Tom Rang Thit Ba Chi Caramelized Shrimp Pork Belly

Tom rang thit ba chi has many names: thit rang, thit rim, tom thit rim, thit ba roi rang tom; but it’s essentially caramelized pork and shrimp and is a fundamental dish in almost all vietnamese house holds. It’s akin to meatballs and spaghetti or macaroni and cheese to Italian and American cuisines. Served with bowl of hot jasmine rice, pickled mustard greens, and soup of the day, it would be like our family’s pizza night, if we had it growing up. It’s the fall back recipe when mom didn’t feel like making anything special in the kitchen.  But of course, she knew we all LOVED this dish and I’m certain had no guilt about her lack of menu diversification or the fact we might have had this dish 1, 2, or even 3 weeks in a row.

We love it not only because it contains two ingredients we love: pork belly and shrimp, but it also displays a fundamental technique we love, and that’s caramelization.  Who wouldn’t love pork belly thats rendered and caramelized to a crisp like bacon, along with sweet, succulent shrimp?

We’ve talked about caramelization before with ga kho, ca kho to, and thit kho and all of these dishes highlight the fact that caramelization can be done in a variety of ways from making a caramel sauce by browning sugar to using the natural sugars of coconut juice in a long braise.  In tom rang thit ba chi (or ba roi, as southerners would say), the simple combination of sugar and fish sauce and pork fat renders magic. We often highlights regional dishes from the northern, central, and southern regions Vietnam to point out the diversity of Vietnamese cuisine. But tom rang thit ba chi however is one dish that you can find in any household, in any village, and in any part of the country.

tom rang thit

A humble and classic Vietnamese family dish that any parent would be proud to serve. Come to think of it, I don’t think we ever really missed out on never having those pizza nights.

Tom Rang Thit Ba Chi (Caramelized Shrimp and Pork Belly)

To thinly slice skin on pork belly, freeze for about 30 min to 1 hour.


1/2 lb thinly sliced skin on pork belly, 1 inch wide and like thick cut bacon in thickness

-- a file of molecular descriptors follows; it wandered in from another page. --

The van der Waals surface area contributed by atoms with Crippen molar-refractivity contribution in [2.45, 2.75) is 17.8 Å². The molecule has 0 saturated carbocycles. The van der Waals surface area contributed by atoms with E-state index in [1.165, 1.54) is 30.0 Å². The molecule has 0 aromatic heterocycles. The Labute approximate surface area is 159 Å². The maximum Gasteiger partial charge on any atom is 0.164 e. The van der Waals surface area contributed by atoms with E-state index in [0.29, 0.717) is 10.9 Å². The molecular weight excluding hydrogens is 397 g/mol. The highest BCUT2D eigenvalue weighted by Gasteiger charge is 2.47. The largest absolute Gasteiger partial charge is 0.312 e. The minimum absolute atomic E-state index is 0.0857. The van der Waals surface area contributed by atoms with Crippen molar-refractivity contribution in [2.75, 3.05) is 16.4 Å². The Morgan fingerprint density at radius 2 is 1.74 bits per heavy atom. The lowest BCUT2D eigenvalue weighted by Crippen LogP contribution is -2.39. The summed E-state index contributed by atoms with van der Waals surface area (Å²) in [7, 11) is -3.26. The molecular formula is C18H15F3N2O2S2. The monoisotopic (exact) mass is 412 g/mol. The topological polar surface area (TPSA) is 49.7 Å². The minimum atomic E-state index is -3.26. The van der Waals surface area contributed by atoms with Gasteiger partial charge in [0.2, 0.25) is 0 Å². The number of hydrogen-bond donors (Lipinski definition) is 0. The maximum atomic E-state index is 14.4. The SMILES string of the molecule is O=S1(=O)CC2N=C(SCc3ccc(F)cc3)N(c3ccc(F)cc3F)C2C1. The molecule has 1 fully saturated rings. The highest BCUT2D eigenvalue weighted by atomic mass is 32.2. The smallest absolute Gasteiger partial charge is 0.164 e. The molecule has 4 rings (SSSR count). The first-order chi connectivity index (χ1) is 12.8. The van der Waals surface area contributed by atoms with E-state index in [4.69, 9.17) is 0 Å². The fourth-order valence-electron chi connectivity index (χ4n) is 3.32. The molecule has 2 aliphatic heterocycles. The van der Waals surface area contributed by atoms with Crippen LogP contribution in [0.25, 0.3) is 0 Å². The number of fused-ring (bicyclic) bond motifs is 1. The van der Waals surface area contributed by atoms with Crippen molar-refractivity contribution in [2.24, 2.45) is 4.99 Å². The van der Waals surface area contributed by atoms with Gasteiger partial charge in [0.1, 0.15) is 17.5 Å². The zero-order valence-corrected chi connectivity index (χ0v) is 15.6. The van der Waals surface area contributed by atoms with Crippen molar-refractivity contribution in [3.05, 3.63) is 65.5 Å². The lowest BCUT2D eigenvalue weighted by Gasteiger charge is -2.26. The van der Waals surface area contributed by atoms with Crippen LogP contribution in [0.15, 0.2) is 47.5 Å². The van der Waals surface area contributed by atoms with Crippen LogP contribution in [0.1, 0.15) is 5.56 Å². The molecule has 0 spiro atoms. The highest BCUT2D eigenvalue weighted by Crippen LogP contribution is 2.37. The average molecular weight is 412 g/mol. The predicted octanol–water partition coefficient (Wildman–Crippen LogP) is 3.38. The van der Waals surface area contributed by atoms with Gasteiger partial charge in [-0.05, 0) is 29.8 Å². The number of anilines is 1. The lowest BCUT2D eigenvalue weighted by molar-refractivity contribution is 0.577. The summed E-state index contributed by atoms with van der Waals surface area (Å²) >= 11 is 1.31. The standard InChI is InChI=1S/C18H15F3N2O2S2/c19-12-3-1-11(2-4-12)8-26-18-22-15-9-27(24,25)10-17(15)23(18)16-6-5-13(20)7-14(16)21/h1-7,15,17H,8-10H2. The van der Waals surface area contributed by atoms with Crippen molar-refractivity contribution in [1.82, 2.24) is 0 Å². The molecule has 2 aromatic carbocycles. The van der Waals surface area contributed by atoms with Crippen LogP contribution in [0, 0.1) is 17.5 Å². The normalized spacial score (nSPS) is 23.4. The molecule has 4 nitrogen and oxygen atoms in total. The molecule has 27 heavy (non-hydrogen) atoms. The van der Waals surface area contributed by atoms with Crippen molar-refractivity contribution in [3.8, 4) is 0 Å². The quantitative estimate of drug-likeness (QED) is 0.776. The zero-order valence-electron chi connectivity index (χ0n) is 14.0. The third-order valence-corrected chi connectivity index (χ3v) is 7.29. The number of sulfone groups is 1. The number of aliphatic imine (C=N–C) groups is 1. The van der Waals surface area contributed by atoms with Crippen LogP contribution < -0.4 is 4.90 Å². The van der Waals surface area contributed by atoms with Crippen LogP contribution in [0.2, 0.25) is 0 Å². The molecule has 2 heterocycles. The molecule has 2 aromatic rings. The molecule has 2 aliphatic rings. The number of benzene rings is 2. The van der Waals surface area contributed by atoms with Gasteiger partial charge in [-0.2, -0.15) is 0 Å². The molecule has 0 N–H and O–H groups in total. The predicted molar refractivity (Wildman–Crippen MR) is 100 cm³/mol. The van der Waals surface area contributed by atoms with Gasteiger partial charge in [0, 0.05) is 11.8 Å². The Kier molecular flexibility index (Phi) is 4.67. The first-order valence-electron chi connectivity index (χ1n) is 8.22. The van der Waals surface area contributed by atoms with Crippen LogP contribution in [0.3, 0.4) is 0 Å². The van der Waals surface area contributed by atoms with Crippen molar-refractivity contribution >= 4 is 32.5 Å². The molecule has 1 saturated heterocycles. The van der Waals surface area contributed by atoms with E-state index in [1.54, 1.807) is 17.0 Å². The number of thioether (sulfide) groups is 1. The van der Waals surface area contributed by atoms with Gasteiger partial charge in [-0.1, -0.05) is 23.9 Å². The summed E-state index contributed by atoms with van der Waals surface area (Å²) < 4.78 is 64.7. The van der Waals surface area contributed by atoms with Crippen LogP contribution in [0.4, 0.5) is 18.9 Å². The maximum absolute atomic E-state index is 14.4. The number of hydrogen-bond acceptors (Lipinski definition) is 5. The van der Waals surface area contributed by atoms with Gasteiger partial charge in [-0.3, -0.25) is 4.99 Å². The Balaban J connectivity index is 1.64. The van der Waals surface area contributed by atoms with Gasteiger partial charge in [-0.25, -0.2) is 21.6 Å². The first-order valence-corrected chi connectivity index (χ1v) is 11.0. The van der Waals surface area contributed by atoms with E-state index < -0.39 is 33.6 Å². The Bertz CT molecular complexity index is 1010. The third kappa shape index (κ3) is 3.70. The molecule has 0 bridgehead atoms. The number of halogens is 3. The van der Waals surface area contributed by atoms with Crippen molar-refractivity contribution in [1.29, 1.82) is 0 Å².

1 tbs fish sauce
2 tbs sugar
1 medium shallot, minced
3-4 cloves garlic, minced
2-4 tbs water
1/2 lb medium sized shrimp, shell on
fresh ground pepper


Make a quick marinade of pork, fish sauce and sugar and mix well. In large thick cast iron skillet under medium low heat, add oil, minced shallots and garlic till fragrant. Add pork belly stirring occasionally—this is where you have to be patient and let the caramelization process work—-render the fat and as meat releases it’s juices, render that down. If the pan gets dry, and a tbs of water at a time and scrape the bottom of the pan to release the fond and all the delicious bits. Continue to stir and render and caramelize the pork and add water by the tablespoon full as needed until the color is dark brown. Add the shrimp at the end and cook until shrimp is done. Adjust seasoning to taste with fish sauce and sugar, if needed.

Finish with generous amount of freshly cracked pepper. Enjoy with steaming hot rice, side of pickled mustard greens, and home style soup.

*Cooks note: A leaner cut of pork butt can be used but might be tad dryer so reduce cooking time if using. Some prefer the pork to be almost crispy on verge of burnt, if so, simply extend the the cooking time of the pork and render over low heat. Peeled shrimp can be used, but add near the very end as it would take least time to cook. By the end of cooking, the liquid will be nearly completely reduced. If you like a little sauce, add another few tbs water at the end and deglaze the pan, and season as needed.

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